As the students are now progressing deeper into the creation of their Literary Analysis papers, I found it incredibly fitting (since students already have access to materials about conducting textual analysis of works) that their reading of McCloud offers up McCloud’s own thoughts about ways to approach an understanding of the steps taken in the creation of work by any artist (writers included).
Students were shown a PowerPoint covering the same material found below.
McCloud starts off here by addressing the fact that up until this point he has been dealing with elements “unique” to comics.
Of course, this issue of “comics as art” is still a question today. Even more important, one that some of my Composition 2 students are particularly tackling is the flip side of that coin: “can comics be literature.”
At the core of any art, and McCloud notes that this can be “comics . . . painting, writing, theatre, film . . .” there is always a “purpose.”
McCloud moves forward here to presenting us with his path, consisting of 6 steps:
In the Composition 2 classroom where we are writing a Research Paper, “how” these steps function offer up not only a way to create comics, but as McCloud alludes to and clarifies later, but as a means for visualizing and approaching the writing process as well.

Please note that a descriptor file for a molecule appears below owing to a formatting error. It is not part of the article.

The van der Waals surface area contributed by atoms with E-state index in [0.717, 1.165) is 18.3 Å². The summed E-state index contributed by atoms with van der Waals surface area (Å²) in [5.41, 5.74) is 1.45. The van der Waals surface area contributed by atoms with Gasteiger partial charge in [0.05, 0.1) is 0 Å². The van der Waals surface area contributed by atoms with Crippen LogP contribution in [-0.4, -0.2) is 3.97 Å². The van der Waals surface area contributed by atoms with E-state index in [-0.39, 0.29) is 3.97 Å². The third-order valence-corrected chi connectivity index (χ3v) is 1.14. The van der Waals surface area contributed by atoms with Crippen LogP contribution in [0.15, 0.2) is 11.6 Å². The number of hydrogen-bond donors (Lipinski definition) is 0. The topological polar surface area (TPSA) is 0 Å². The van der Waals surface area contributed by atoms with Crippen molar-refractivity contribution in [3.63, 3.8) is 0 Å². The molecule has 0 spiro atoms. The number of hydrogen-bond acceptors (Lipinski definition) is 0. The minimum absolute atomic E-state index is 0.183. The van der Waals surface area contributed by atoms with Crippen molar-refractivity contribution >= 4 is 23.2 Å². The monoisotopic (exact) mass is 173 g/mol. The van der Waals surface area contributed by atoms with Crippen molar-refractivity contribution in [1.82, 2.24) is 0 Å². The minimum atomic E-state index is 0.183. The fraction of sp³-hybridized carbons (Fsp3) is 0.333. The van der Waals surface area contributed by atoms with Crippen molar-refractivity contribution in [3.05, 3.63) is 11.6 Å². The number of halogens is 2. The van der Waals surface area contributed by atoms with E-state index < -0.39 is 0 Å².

Step 1, then, represents the genesis point for students. Now, in the Composition classroom as I normally employ, students are given a fairly open range and latitude to select their purpose or idea to write upon. This is, of course, subject to guidance from me as their instructor. However, in the Graphic Novel Composition 2 classroom I am currently running with students, and as seen in Application Approach 1.0 posting,
I presented a somewhat arbitrary condition to their ideas and purpose via the selection of a Graphic Novel from a provided list and the choice between three possible thesis questions to generate their actual thesis statements.
What jumped out as I was discussing this step with my students is the fact that, for the moment, this is a “locked in” or “predetermined” feature of my Composition classroom. However, on a side note, and as mentioned to be discussed further in my posting Looking to Re-Think How I Teach Composition, Part 1 about “re-defining” the use of course objectives, I want to find ways to allow students greater creative latitude in the process. More on that to come.
As for Step 2, this step is often the one students meet first in the process. This is where they are told on Day 1, “hey, you get to write a research paper for this class.”
Like with Step 2, this is another example where the “Research Paper” assignment that I give students provides them with the genre they will work with. That genre comes with a style too, the academic style of writing. This style comes with formatting and a whole host of other guidelines and expectations.
The Structure is something that, usually dictated by genre, is something that I often find myself taking time to explain to students.